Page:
Can the Islanders ride red-hot Tavares and Greiss past another Florida team? Can the Bolts keep excelling without Stamkos and Hedman?
SERIES STARTS: Wednesday, 7 p.m. ET, in Tampa Bay.
THE LIGHTNING WIN IF… It’s a testament to the Lightning’s depth of roster talent that, without their best player Steven Stamkos and their second-best defenseman Anton Stralman, they still shoved aside the Detroit Red Wings in five games in Round 1. Tampa reached the Stanley Cup final a year ago for a reason. If it was a one- or two-man team, that wouldn’t have been possible.
Goaltender Ben Bishop was a world beater against the Wings, and there’s nothing to suggest it was a mere hot streak. He’s been one of the league’s best netminders, if not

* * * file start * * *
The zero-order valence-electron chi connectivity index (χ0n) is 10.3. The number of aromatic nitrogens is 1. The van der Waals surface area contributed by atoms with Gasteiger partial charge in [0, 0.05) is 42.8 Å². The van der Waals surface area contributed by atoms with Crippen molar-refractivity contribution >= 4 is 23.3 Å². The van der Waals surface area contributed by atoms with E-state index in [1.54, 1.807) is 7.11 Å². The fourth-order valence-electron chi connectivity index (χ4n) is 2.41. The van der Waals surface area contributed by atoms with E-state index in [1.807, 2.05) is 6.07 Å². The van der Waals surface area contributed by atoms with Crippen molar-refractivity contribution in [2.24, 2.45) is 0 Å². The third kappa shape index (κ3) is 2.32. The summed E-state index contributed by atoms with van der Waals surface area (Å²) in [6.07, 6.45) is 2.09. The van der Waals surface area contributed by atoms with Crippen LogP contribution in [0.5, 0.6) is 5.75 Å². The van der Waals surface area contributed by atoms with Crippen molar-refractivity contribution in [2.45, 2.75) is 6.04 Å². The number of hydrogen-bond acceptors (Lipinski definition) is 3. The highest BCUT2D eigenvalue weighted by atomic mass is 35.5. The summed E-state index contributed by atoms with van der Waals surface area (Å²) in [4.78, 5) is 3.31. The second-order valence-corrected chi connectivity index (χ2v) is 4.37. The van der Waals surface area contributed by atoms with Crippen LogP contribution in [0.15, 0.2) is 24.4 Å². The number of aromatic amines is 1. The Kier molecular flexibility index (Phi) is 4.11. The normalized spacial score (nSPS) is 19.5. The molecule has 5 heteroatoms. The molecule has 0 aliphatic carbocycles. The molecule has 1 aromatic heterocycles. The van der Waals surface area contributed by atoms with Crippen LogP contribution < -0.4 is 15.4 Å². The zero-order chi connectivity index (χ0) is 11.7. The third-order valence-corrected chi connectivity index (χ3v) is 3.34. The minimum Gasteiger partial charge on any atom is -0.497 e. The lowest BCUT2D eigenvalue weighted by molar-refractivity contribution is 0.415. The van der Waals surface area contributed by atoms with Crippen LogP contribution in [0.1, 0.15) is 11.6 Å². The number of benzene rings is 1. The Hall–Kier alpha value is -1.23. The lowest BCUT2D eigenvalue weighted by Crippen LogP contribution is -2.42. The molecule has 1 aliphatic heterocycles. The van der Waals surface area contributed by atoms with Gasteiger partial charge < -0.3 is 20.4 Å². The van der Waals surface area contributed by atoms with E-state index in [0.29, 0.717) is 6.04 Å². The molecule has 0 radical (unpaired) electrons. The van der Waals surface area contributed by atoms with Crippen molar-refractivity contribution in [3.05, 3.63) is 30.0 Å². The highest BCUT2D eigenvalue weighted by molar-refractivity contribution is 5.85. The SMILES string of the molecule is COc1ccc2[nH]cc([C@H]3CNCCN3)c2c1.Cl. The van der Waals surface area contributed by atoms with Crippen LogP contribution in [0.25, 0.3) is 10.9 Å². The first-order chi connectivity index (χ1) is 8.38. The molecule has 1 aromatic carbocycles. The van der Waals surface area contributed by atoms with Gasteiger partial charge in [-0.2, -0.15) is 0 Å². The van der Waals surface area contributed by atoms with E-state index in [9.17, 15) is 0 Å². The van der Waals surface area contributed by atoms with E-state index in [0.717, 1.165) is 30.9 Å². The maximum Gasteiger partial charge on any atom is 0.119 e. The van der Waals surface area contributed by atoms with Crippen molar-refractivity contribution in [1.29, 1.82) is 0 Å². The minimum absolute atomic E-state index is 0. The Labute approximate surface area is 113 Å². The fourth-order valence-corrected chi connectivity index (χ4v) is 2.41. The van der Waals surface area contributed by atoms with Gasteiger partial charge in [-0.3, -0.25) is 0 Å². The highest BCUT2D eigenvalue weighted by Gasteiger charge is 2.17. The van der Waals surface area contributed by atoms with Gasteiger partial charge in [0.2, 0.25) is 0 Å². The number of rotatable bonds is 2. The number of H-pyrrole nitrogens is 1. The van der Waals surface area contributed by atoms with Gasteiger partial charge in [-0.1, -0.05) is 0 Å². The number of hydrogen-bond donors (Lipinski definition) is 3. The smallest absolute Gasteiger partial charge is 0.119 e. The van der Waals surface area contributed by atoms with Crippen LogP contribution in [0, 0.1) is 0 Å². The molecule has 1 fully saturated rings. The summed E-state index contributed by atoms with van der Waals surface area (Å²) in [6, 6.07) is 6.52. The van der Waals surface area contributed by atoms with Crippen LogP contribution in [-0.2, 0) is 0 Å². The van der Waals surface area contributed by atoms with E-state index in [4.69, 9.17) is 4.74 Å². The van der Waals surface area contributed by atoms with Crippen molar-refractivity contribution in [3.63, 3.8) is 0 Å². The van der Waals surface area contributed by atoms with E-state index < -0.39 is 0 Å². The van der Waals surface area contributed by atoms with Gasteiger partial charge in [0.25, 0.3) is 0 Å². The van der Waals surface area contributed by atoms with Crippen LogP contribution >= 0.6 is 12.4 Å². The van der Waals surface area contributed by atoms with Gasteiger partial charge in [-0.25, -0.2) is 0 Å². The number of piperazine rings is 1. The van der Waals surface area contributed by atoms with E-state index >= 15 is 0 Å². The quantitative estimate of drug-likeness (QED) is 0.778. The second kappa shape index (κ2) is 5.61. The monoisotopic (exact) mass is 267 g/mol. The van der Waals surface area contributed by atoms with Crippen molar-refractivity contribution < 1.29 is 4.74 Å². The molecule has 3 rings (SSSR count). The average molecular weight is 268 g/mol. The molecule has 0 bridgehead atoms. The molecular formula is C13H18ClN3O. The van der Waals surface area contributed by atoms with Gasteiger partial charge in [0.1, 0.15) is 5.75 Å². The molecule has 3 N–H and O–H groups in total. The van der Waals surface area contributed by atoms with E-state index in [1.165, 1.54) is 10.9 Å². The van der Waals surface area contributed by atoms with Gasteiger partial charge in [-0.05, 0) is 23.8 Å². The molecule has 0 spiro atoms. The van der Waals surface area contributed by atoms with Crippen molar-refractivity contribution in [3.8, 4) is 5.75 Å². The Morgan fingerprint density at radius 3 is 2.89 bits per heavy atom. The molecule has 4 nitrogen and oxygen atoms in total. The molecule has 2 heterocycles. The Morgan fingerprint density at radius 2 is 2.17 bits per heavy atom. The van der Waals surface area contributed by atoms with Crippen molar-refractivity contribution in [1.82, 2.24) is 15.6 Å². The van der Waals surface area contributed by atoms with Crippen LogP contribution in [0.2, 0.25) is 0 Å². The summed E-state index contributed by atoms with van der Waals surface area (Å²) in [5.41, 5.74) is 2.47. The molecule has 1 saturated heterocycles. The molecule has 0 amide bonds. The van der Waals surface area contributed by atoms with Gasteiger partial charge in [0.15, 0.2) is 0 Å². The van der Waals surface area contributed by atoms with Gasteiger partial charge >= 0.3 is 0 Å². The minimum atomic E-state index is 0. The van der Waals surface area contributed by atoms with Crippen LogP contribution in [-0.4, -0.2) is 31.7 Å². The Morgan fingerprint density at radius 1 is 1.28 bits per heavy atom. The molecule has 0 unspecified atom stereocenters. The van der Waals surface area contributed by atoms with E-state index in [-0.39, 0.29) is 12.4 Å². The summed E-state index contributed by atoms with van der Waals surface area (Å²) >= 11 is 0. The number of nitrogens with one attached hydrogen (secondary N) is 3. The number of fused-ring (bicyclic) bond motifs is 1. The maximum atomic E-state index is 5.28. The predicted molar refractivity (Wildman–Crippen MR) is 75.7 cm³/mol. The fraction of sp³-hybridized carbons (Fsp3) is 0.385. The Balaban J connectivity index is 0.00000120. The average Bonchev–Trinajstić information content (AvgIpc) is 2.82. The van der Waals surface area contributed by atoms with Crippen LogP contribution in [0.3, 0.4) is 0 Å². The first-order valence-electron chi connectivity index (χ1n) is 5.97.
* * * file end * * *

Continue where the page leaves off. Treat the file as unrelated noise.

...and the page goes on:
the best, all season long. Excluding a three-game April sample size, Bishop posted a save percentage no lower than .916 and a goals-against average no higher than 2.37 in any month this regular season. He sparkled with a .951 save percentage against the Red Wings in Round 1. As hot as Thomas Greiss has looked for the New York Islanders in these young playoffs, the Bolts have the goaltending edge. Bishop in his prime trumps a fatigued Roberto Luongo. Also key for the Tampa Bay Lightning: the Triplets are back as powerhouse players, even if they aren’t all sharing a line at the moment. Right winger Nikita Kucherov never left, really, as he was as good wire to wire in 2015-16 as he was last season. It thus wasn’t surprising to see him rip off five goals and eight points in five games versus the Red Wings. Particularly encouraging, however, was center Tyler Johnson’s play. He spent much of this season hobbled and/or underachieving put exploded for seven points in the first round, rediscovering the touch that made him the leading overall playoff scorer last spring. Left winger Ondrej Palat shrugged off an ice-cold start, too. He binged down the stretch with 22 points in his final 22 regular season games. He didn’t set the world on fire in Round 1, but his one goal was a game winner. Can the Bolts continue to click on the power play? They ranked 26th in the regular season at 15.8 percent. Their jump to 17.4 percent in the playoffs isn’t monumental, but coach Jon Cooper had his troops specifically work on their power play between games during the Detroit series and clicked for three conversions in a crucial Game 4 at Joe Louis Arena. The Islanders were an elite penalty-killing team this season and held Florida to 13.3 percent in the first round, so this is a matchup to watch. Victor Hedman is such a dominant defenseman that he can make a major impact on this series without his usual partner, but a Stralman return from a fractured tibia would be another huge shot in the arm for Tampa. The Lightning believe he has a chance to play at some point in Round 2.